If the Wisconsin game last season was a wake-up call, this year’s edition could be when things go off the rails entirely.
For this year’s iteration of Michigan football. And perhaps for the Jim Harbaugh era.
The Wolverines come into Saturday’s game (7:30, ABC) at 1-2 after losses to a rebuilding Michigan State and an Indiana program that broke a three-decade series losing streak last week. They’re down. The Badgers can kick them.
“Our expectation is to win this game,” Michigan coach Jim Harbaugh said Monday. “My enthusiasm and attacking this with our team is, that’s where we see the opportunity. Win this game, get prepared for it. The expectation is having a great day today.”
Twenty minutes later, he was sparring with a reporter who asked about his longevity at Michigan, and the lack of a contract extension given to him thus far. A drop to 1-3 would only turn up the heat.
“I’m not answering the question,” he said when asked how long he wants to be in Ann Arbor. “That’s my point. My focus is, win the next game.”
Here’s what to watch for in how Michigan might go about doing that.
Can the secondary turn it around?
Of all the position groups that have been a scourge on Michigan over the last two week — and the list is not short — none stands out more than the secondary. Whether it’s the rampant holding and pass interference penalties or opponents taking advantage of Vincent Gray seemingly every time he’s in single coverage, something has to change here.
Much of the messaging from the program has focused on how good things look in practice. Give cornerbacks coach Mike Zordich credit for taking responsibility and giving some specifics here.
“Once the route is vertical, I tell the guys just to be quiet — if it’s a nine, a go route up the sideline, just to wedge and run, stay underneath the route, get in the crease we call it, and just wedge and run, get your eyes back,” Zordich said on Monday’s Inside Michigan Football radio show. “If it’s an inside release on a vertical route, I tell them to be quiet, keep your eyes down, stay on the bottom hip, and be quiet. Don’t get handsy downfield because that’s when you can start losing your body control.
“You run faster by just running — just run, keep your eyes on that hip and match him. His hips go down, your hips go down. His hands go up, your eyes go back and you’re looking for the ball. It is a process. It is a technique. And for the most part, they’re there. It’s just one or two parts to that technique in a game — if it’s not there, it could hurt you.”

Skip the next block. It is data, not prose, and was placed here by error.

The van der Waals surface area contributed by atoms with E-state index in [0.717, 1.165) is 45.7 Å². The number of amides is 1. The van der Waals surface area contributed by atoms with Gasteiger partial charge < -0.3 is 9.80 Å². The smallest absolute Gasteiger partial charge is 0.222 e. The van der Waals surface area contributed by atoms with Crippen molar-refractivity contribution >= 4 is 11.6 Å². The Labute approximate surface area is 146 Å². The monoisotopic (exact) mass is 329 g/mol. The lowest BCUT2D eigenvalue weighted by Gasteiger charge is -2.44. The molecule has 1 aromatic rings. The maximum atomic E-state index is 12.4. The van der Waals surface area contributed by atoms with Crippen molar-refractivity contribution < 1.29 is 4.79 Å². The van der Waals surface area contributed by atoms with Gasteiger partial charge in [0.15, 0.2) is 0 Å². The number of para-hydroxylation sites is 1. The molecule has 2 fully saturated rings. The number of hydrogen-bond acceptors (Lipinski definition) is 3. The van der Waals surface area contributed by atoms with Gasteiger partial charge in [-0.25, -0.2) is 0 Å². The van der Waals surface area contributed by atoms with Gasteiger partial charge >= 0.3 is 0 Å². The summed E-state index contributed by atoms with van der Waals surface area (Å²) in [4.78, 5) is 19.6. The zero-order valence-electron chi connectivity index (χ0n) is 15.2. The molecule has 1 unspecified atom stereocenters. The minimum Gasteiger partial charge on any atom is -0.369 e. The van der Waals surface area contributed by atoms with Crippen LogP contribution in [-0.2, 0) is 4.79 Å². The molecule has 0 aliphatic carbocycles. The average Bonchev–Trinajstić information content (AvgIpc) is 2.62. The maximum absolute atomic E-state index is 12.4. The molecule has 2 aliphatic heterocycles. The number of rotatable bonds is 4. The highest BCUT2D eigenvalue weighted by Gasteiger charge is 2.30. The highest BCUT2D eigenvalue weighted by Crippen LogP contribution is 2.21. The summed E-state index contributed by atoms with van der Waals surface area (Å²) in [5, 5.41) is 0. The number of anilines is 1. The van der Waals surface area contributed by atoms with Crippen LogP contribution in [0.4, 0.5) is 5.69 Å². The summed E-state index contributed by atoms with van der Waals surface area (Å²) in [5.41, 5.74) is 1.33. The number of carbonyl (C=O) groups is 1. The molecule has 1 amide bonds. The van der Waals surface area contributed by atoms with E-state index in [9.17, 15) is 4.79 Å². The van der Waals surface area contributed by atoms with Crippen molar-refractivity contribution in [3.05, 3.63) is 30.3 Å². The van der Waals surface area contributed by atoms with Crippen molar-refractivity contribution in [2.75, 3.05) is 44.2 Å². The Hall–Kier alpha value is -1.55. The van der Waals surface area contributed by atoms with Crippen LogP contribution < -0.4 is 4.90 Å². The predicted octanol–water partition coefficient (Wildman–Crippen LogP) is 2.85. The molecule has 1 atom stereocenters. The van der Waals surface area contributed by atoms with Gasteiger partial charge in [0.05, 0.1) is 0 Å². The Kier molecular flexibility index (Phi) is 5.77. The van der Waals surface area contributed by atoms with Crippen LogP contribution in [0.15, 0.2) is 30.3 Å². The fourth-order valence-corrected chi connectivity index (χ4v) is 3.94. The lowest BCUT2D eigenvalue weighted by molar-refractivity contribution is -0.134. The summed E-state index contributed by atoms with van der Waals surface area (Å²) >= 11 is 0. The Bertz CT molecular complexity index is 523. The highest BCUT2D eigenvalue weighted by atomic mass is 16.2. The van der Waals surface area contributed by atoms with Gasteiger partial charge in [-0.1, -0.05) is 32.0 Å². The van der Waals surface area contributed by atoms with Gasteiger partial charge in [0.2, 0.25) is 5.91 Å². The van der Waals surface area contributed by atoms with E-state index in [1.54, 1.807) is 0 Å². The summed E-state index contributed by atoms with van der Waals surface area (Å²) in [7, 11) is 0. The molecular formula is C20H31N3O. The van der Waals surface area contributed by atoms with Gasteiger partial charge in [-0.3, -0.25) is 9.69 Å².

If Wisconsin’s offense is healthy — which is a notably big if — Michigan will be going up against a quarterback in Graham Mertz who was 20-of-21 for 248 yards and five touchdowns in his last outing. If Mertz, whose COVID-19 status is unclear, is out, things get a lot murkier. Backup Chase Wolf was in COVID-19 protocols as well and Danny Vanden Boom could start. The Badgers would rather run the ball, as you might guess, but receivers Danny Davis III and Kendric Pryor are legitimate threats in the passing game.
And if Paul Chryst has been watching film, he’ll test Gray and Gemon Green early.
Does the offense run more option looks?
One of the reasons the Wolverines’ offense looked so good against Minnesota was how Josh Gattis leveraged Joe Milton in the option game. Since he took over with the promise of speed in space, the stated goal of this offense has been to move the ball via RPOs, putting the defense into conflict and running a modern system.
Milton, who boasts otherworldly arm strength and the frame to make him a threat in the run game, is made to run that kind of system, and in week one, he did it to perfection. Then, for reasons unclear, Michigan went away from it in its next two games.
The result of that has been an inconsistent passing game and a run game that went for 13 yards on 18 carries last week. Michigan has struggled on first and second downs especially, putting itself into third-and-longs that kill drives before they have a chance to really start.
“I think it starts with buy-in to the calls, the scheme, just the scheme and the calls itself,” senior offensive lineman Andrew Stueber said. “The players have to take it upon themselves to get the run game where it wants to be. Come off the ball physically.”
Who’s in, who’s out?
In a game where Michigan looks outmatched on paper, health may be one of its few advantages.
Wisconsin has missed its last two games because of COVID-19 spread within its program, and it’s unclear how many of its players will miss Saturday’s game due to quarantine or positive tests. It’s also unclear how many of those players are starters.
At the center of that is Badgers quarterback Mertz. Wisconsin offensive coordinator Joe Rudolph told reporters on Wednesday that Mertz is still “in the protocol,” but could return by Saturday. He didn’t say which of Wisconsin’s quarterbacks are practicing.
As for Wisconsin’s defense, there was this quote from coordinator Jim Leonhard: “I know we will do our best to make sure there’s 11 people on the field every play. I think in hockey that is full strength, right? That’s all I can guarantee.”
In other words, buckle up.
On Michigan’s side of things, offensive tackles Jalen Mayfield and Ryan Hayes missed last week. In an appearance on the Inside Michigan Football radio show this week, Harbaugh said both were questionable.
Without them, the Wolverines slid guard Andrew Stueber over to tackle, putting freshman Zak Zinter in his place with Karsen Barnhart at the other tackle spot. The line proceeded to struggle, particularly in the run game.
Still, it seems likely that Michigan will at least have more starters on the field than Wisconsin.
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